Cerebral palsy is a birth injury that most frequently affects newborns and young children in the first few years of their life. Until the early 80s it was held that cerebral palsy in infants was the result of asphyxia or oxygen deprivation during birth; however, studies have shown that brain damage can occur even during the first 6 months of pregnancy due to any of the following reasons:
Abnormal development of the brain – caused by infections, viruses, disturbance to the head of the unborn baby, or changes in the genes that are responsible for the development of the brain
Periventricular leukomalacia (PVL) – these are factors that either affect the mother, like extremely low blood pressure and infections (like German measles), or are caused by the mother herself due to use of illegal drugs while pregnant
Intracranial hemorrhage – a brain hemorrhage (in the baby) due to stroke
Besides its possible development during the mother’s pregnancy, though, this brain disorder that affects balance, movement and body posture can also be caused by careless or negligent actions on the behalf of medical professionals.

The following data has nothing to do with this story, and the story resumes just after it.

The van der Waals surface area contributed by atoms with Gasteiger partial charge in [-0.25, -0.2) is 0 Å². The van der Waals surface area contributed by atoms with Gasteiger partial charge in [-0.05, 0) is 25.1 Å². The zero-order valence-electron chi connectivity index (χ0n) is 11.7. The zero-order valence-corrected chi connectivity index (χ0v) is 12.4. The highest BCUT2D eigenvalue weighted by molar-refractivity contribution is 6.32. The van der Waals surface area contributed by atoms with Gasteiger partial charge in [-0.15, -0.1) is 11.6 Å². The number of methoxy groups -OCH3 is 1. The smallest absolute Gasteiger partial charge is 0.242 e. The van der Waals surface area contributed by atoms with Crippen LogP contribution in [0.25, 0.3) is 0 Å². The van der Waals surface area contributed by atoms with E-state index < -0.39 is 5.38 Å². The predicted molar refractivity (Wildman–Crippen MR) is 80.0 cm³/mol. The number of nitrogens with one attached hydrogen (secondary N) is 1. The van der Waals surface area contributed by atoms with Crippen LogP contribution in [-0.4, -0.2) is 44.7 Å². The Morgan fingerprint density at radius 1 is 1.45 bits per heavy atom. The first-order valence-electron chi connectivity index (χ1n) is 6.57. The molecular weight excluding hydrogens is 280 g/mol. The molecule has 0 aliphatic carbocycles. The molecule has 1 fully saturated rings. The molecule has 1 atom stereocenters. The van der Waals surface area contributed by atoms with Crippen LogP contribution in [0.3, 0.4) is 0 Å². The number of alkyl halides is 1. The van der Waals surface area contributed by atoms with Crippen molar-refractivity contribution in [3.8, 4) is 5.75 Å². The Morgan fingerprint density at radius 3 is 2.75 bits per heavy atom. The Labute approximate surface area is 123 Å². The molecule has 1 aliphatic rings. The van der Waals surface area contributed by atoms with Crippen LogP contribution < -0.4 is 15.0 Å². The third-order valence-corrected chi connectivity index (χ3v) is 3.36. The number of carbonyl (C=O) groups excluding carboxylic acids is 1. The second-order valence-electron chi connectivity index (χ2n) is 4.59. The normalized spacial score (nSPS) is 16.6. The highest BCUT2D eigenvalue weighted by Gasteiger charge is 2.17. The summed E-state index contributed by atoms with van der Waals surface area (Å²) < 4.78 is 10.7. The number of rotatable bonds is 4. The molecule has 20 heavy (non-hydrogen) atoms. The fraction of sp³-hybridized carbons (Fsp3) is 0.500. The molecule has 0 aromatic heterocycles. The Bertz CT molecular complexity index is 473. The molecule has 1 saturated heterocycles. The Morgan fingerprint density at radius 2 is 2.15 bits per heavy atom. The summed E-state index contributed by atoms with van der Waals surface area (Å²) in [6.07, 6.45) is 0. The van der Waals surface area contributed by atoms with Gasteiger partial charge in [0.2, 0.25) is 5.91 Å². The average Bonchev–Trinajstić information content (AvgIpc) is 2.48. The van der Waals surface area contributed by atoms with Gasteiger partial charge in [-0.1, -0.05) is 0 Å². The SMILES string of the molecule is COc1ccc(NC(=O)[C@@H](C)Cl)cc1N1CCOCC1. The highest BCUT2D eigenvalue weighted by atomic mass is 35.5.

Medical malpractice is often recognized as the cause of cerebral palsy. Though often unintentional, doctors and other medical practitioners can be held totally liable for failing to provide proper care for the pregnant mother or child during and after his or her birth. Unfortunately, in many cases, this proper care could have likely prevented the disease from developing. Some of the most common medical malpractices that result in cerebral palsy are:
Understanding whether these or other negligent acts were at fault for a child’s cerebral palsy can be difficult, but many professionals, such as another doctor or a cerebral palsy attorney can help a person assess the situation and understand who is at fault.
There are some no-medical causes of prolonged or severe loss of oxygen in a child’s brain that cause cerebral palsy, including vehicular accidents, near drowning, serious head injury, and child abuse. In these cases, another party may also be at fault for the child’s development of this disorder and can potentially be held liable.